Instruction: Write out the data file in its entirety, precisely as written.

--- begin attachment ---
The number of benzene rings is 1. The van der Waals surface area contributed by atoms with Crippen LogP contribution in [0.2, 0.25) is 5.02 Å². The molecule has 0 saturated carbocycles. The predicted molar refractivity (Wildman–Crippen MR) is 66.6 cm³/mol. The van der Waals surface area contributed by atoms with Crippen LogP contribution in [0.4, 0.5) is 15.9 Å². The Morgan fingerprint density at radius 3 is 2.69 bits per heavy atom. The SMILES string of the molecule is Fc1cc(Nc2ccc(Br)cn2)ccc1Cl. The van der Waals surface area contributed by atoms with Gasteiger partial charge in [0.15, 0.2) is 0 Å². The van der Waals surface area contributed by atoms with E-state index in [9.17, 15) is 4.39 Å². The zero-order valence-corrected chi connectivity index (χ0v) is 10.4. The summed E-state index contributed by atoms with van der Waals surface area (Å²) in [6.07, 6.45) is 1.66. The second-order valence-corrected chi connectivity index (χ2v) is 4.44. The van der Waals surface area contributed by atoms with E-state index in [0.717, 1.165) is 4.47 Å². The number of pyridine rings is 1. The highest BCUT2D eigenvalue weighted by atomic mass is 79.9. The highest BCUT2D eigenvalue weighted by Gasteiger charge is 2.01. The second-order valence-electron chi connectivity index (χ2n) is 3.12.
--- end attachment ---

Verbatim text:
The number of benzene rings is 1. The van der Waals surface area contributed by atoms with Crippen LogP contribution in [0.2, 0.25) is 5.02 Å². The molecule has 0 saturated carbocycles. The predicted molar refractivity (Wildman–Crippen MR) is 66.6 cm³/mol. The van der Waals surface area contributed by atoms with Crippen LogP contribution in [0.4, 0.5) is 15.9 Å². The Morgan fingerprint density at radius 3 is 2.69 bits per heavy atom. The SMILES string of the molecule is Fc1cc(Nc2ccc(Br)cn2)ccc1Cl. The van der Waals surface area contributed by atoms with Gasteiger partial charge in [0.15, 0.2) is 0 Å². The van der Waals surface area contributed by atoms with E-state index in [9.17, 15) is 4.39 Å². The zero-order valence-corrected chi connectivity index (χ0v) is 10.4. The summed E-state index contributed by atoms with van der Waals surface area (Å²) in [6.07, 6.45) is 1.66. The second-order valence-corrected chi connectivity index (χ2v) is 4.44. The van der Waals surface area contributed by atoms with E-state index in [0.717, 1.165) is 4.47 Å². The number of pyridine rings is 1. The highest BCUT2D eigenvalue weighted by atomic mass is 79.9. The highest BCUT2D eigenvalue weighted by Gasteiger charge is 2.01. The second-order valence-electron chi connectivity index (χ2n) is 3.12.